Drew Barrymore Gave Sister-in-Law Jill Kargman Advice for “Doing Some of the Sex Stuff” on Odd Mom Out

Drew Barrymore Gave Sister-in-Law Jill Kargman Advice for “Doing Some of the Sex Stuff” on <em>Odd Mom Out</em>
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When it comes to pushing the limits, Jill Kargman knows no bounds. After using her own experiences as an outsider among New York City’s Upper East Side moms as fodder for her book Momzillas, Kargman created Bravo’s new comedy series Odd Mom Out (Mondays, 10/9c). An executive producer on the show, she also stars as a satirical version of herself named Jill Weber, whose love-hate relationship with her sister-in-law and leader of the "mombots," Brooke (Abby Elliott), results in some of the show's most hilarious moments. But IRL, Kargman's sister-in-law is Drew Barrymore. And she's actually her biggest fan, Kargman revealed when she hopped on the phone with InStyle yesterday to chat about the show.

“Drew continues to be so incredible—and she’s so professional,” said Kargman. “She’s just a great sounding board for everything.” And Barrymore was ready and willing to share her words of wisdom, especially when it came to getting it on onscreen. “Drew gave me advice for doing some of the sex stuff,” said Kargman. “It just felt weird to be making out with a guy now that I’m a mom. So she broke it down and said, ‘Look, there are a ton of people there. It’s so mechanical, and you don’t think about it—everything goes away and it’s just your job.”

But with Odd Mom Out based loosely on reality, we had to know if Barrymore thinks she inspired Kargman’s less-than-lovable onscreen sis-in-law. “No, not at all!” said Kargman. “Drew knows that I worship her, and Brooke is the opposite of Drew. The only thing they have in common is their hair color.” As for their differences, “Brooke just thinks about herself—she has no values and is all about artifice. Drew has such a rich character—she’s so loving and caring and thinks about everyone else.”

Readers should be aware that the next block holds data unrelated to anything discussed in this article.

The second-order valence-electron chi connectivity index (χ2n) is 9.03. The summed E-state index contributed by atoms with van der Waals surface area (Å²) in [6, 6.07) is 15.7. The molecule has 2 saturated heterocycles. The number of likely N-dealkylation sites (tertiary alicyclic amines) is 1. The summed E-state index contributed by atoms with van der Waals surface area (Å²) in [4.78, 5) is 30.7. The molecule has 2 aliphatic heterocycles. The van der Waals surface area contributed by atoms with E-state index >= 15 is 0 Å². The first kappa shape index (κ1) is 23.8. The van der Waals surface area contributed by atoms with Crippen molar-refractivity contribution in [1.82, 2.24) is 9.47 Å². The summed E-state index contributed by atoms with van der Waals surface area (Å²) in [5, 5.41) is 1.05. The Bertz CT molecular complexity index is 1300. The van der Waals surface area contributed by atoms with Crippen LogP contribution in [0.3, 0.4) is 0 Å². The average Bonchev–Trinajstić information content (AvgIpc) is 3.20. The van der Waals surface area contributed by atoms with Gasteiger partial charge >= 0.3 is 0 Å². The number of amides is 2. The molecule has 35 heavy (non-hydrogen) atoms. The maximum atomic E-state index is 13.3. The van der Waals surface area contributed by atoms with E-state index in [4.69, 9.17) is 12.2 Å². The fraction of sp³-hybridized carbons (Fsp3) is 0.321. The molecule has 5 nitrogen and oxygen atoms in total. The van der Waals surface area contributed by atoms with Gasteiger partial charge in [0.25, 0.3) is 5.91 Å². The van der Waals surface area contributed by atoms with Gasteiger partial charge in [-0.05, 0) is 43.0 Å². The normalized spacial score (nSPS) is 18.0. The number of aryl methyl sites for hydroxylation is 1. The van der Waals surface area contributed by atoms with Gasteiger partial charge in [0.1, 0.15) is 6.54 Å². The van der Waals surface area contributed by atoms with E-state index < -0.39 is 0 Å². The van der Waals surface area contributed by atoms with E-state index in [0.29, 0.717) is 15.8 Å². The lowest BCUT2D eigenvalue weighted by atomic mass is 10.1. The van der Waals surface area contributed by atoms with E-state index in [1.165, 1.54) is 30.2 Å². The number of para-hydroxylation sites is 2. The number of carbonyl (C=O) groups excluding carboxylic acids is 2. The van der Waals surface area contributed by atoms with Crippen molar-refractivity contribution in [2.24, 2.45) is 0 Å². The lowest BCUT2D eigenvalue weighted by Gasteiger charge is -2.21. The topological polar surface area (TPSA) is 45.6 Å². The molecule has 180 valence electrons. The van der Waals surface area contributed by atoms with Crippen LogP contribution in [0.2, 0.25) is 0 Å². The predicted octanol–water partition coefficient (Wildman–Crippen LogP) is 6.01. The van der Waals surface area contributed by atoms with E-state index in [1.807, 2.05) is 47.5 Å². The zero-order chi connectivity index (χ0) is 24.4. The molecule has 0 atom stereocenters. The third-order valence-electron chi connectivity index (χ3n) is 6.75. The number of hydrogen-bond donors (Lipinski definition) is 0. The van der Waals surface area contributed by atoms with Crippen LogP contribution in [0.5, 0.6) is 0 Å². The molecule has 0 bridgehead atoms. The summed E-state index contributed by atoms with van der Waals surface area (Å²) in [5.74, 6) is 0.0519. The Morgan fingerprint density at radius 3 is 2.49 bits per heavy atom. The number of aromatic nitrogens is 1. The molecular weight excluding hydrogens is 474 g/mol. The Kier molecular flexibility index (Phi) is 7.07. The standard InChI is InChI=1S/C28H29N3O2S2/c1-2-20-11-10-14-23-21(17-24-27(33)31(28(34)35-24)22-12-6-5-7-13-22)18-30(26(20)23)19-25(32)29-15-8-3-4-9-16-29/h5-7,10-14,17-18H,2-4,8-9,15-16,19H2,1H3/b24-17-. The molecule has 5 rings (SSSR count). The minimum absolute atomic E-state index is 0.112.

And unlike her character, Kargman is pumped to spend time with her sister-in-law. “Next week I’m spending a month on vacation with her and my nieces and my kids,” she said. “We’re both very excited for our vacation—and happy to decompress.” Before heading off for family time, Kargman spilled all the deets about taking on her first TV role. Scroll down to see what she said.

Barbara Nitke/Bravo

Why did you decide to make the switch from writing to acting?
I was actually a trained actress first—I acted in plays all through college, but I just never thought that it felt like a viable career for me. I’m kind of a workaholic and I didn’t want to be between jobs all the time, so it didn’t even cross my mind to pursue it professionally. And then I started writing right out of school.

Has it been an easy transition so far?
It’s been really smooth. This is my first professional role, and to have a career change at 40 is kind of fun. I didn’t give a s— about turning 40 at all, just because I felt like there were new, fun challenges ahead. It was kind of a reboot on what I was doing, so it didn’t even feel daunting. After a 20-year break, I’ve learned to trust myself and go with my instincts. Also, I learned to breathe and slow down, because I talk so fast.

Has anything surprised you?
16-hour days are tiring. But truly, I think it’s more tiring being a mom. I had 24-hour days when I was just a stay-at-home mom. I shot out three kids in four years, so it was another level of exhaustion beyond 16-hour days on a set. Of course you’re tired when you’re still shooting at four in the morning, but you know there’s an end in sight. So I have to say I was surprised that it felt much easier than motherhood.